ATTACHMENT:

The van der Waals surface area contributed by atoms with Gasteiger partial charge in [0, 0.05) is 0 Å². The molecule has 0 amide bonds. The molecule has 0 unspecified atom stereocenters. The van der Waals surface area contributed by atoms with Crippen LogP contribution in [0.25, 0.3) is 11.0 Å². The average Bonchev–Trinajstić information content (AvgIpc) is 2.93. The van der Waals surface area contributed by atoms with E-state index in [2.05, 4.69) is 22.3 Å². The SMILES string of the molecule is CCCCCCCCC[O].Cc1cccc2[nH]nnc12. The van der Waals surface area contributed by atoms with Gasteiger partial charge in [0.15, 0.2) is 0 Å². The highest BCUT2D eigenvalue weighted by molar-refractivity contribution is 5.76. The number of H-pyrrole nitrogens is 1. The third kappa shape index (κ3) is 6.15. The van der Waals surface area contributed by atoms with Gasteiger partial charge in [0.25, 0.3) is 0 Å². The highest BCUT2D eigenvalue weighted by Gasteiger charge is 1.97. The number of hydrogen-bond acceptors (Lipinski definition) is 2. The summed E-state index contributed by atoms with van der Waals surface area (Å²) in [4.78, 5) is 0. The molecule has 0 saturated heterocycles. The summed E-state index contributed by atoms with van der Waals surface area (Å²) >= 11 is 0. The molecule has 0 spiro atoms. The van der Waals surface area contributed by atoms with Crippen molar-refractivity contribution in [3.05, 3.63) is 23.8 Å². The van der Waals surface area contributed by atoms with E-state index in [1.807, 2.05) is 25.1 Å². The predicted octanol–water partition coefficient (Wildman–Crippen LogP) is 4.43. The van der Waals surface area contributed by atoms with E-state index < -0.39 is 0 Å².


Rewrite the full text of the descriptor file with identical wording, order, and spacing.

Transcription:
The van der Waals surface area contributed by atoms with Gasteiger partial charge in [0, 0.05) is 0 Å². The molecule has 0 amide bonds. The molecule has 0 unspecified atom stereocenters. The van der Waals surface area contributed by atoms with Crippen LogP contribution in [0.25, 0.3) is 11.0 Å². The average Bonchev–Trinajstić information content (AvgIpc) is 2.93. The van der Waals surface area contributed by atoms with E-state index in [2.05, 4.69) is 22.3 Å². The SMILES string of the molecule is CCCCCCCCC[O].Cc1cccc2[nH]nnc12. The van der Waals surface area contributed by atoms with Gasteiger partial charge in [0.15, 0.2) is 0 Å². The highest BCUT2D eigenvalue weighted by molar-refractivity contribution is 5.76. The number of H-pyrrole nitrogens is 1. The third kappa shape index (κ3) is 6.15. The van der Waals surface area contributed by atoms with Gasteiger partial charge in [0.25, 0.3) is 0 Å². The highest BCUT2D eigenvalue weighted by Gasteiger charge is 1.97. The number of hydrogen-bond acceptors (Lipinski definition) is 2. The summed E-state index contributed by atoms with van der Waals surface area (Å²) in [4.78, 5) is 0. The molecule has 0 saturated heterocycles. The summed E-state index contributed by atoms with van der Waals surface area (Å²) >= 11 is 0. The molecule has 0 spiro atoms. The van der Waals surface area contributed by atoms with Crippen molar-refractivity contribution in [3.05, 3.63) is 23.8 Å². The van der Waals surface area contributed by atoms with E-state index in [1.807, 2.05) is 25.1 Å². The predicted octanol–water partition coefficient (Wildman–Crippen LogP) is 4.43. The van der Waals surface area contributed by atoms with E-state index < -0.39 is 0 Å².